With the January Blues in full swing many of us will feel the effects of Seasonal Affective Disorder (SAD) but what is it?

SAD is a type of depression that comes and goes depending on the season, according to the NHS.

The mood changes can happen all year round but the symptoms tend to be more obvious in the winter.

We still don't know what exactly causes SAD but the disorder has been linked to a reduction in exposure to sunlight which is likely why it is more noticeable in the colder months.

Seasonal Affective Disorder symptoms

The NHS has published a list of symptoms that you need to watch out for.

If you are displaying one or more of these symptoms, it may mean that you are suffering from the disorder:

  • a persistent low mood
  • a loss of pleasure or interest in normal everyday activities
  • irritability
  • feelings of despair, guilt and worthlessness
  • feeling lethargic (lacking in energy) and sleepy during the day
  • sleeping for longer than normal and finding it hard to get up in the morning
  • craving carbohydrates and gaining weight

You can read more about the symptoms of SAD via the NHS website.

If you are struggling to cope with any of the above symptoms, the NHS recommends that you get in touch with your GP.

Do SAD lamps work?

As mentioned, we don't know exactly what causes SAD but the main theory is that it is related to our exposure to sunlight.

If there is a considerable reduction in sunlight - the kind we see in Autumn and Winter - a part of our brains called the hypothalamus is thought to stop working.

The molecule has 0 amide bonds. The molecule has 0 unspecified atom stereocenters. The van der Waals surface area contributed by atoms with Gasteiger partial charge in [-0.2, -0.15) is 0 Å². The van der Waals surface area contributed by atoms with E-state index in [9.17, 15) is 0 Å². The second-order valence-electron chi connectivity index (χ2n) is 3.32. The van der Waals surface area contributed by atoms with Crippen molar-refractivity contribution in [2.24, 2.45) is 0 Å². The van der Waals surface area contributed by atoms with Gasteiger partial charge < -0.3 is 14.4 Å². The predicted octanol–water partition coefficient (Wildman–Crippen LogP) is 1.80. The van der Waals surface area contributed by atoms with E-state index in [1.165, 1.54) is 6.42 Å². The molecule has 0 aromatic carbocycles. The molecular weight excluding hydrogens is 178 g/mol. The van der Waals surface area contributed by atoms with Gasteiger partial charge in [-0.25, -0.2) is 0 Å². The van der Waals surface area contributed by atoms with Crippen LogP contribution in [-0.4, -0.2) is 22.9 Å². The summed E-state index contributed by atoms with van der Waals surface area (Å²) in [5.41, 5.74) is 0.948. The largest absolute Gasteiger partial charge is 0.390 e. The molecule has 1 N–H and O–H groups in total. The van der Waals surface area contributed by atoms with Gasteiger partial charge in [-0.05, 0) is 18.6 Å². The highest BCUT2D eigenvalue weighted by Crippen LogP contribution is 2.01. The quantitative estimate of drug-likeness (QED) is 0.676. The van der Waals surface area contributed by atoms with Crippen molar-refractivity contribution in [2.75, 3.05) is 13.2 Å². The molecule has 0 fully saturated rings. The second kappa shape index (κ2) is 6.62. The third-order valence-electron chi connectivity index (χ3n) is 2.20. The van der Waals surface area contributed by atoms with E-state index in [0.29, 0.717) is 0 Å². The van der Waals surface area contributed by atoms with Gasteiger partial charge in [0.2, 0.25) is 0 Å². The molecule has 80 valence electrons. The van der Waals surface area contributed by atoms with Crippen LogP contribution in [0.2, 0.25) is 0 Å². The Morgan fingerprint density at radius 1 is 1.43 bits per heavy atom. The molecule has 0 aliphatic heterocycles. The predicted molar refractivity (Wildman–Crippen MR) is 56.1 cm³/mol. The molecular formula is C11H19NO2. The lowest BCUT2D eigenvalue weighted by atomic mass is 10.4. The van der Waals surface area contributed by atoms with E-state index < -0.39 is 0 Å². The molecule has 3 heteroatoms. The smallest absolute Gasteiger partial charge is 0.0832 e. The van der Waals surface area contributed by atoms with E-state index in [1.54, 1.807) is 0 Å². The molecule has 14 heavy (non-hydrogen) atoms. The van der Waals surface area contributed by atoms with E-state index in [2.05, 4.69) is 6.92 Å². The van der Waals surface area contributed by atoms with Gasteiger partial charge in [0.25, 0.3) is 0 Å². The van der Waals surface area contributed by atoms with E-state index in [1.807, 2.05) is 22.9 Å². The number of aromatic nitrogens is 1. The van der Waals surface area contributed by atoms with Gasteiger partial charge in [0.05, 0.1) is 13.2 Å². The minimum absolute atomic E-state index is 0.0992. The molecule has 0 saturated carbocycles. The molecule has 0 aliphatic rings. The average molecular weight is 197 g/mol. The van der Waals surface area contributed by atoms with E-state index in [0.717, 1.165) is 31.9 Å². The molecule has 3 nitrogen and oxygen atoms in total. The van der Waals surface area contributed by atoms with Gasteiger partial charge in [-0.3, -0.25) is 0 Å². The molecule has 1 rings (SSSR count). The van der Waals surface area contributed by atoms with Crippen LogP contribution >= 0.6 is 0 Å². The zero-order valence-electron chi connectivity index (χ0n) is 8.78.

It is the part of the brain that controls our serotonin levels as well as our production of melatonin which is the hormone that makes us sleepy.

A lack of sunlight exposure is said to disrupt our body clock since our bodies use sunlight to tell us when to wake up and go to sleep.

SAD lamps attempt to mimic this sunlight and encourage your body to release serotonin also known as "the feel-good hormone".

Light therapy is widely used to help SAD disorders as well as some other conditions like Dementia, Circadian rhythm sleep disorders and even jet lag.

You should only invest in a SAD lamp if you have spoken to your GP to ensure that no other diagnoses are missed like Bipolar Disorder, Glaucoma, or Lupus.

If you are taking prescription medications including antipsychotics and antidepressants, you should seek a doctor's approval before using them.

Best ways to beat the winter blues

The NHS has shared some top tips to help alleviate the winter blues with suggestions covering everything from your diet to limiting the time you spend on your tech.

  1. Keep active
  2. Get outside (and experience as much natural daylight as possible)
  3. Keep warm (wear warm clothes and shoes and ideally keep the temperature of your home between 18C and 21C)
  4. Eat healthily
  5. Light therapy (ask your GP for more information)
  6. Start a new hobby
  7. See friends and family
  8. Start counselling, psychotherapy, cognitive behavioural therapy or other talking therapies (ask your GP for more information)
  9. Join a support group
  10. Seek help

For more information, guidance and support, visit the NHS website.

Recommended reading

Free Mental Health Helplines

1 in 4 of us experience depression at one point in our lives, according to Mind.

If you or someone you love needs some support now and beyond Blue Monday, reach out to someone who can help on these free helplines:

  • Samartians - 116 123 
  • SANE Line -  0300 304 7000 
  • National Suicide Prevention Helpline UK - 0800 689 5652 
  • Campaign Against Living Miserably - 0800 58 58 58 

For more information, guidance and support, visit the Mind website.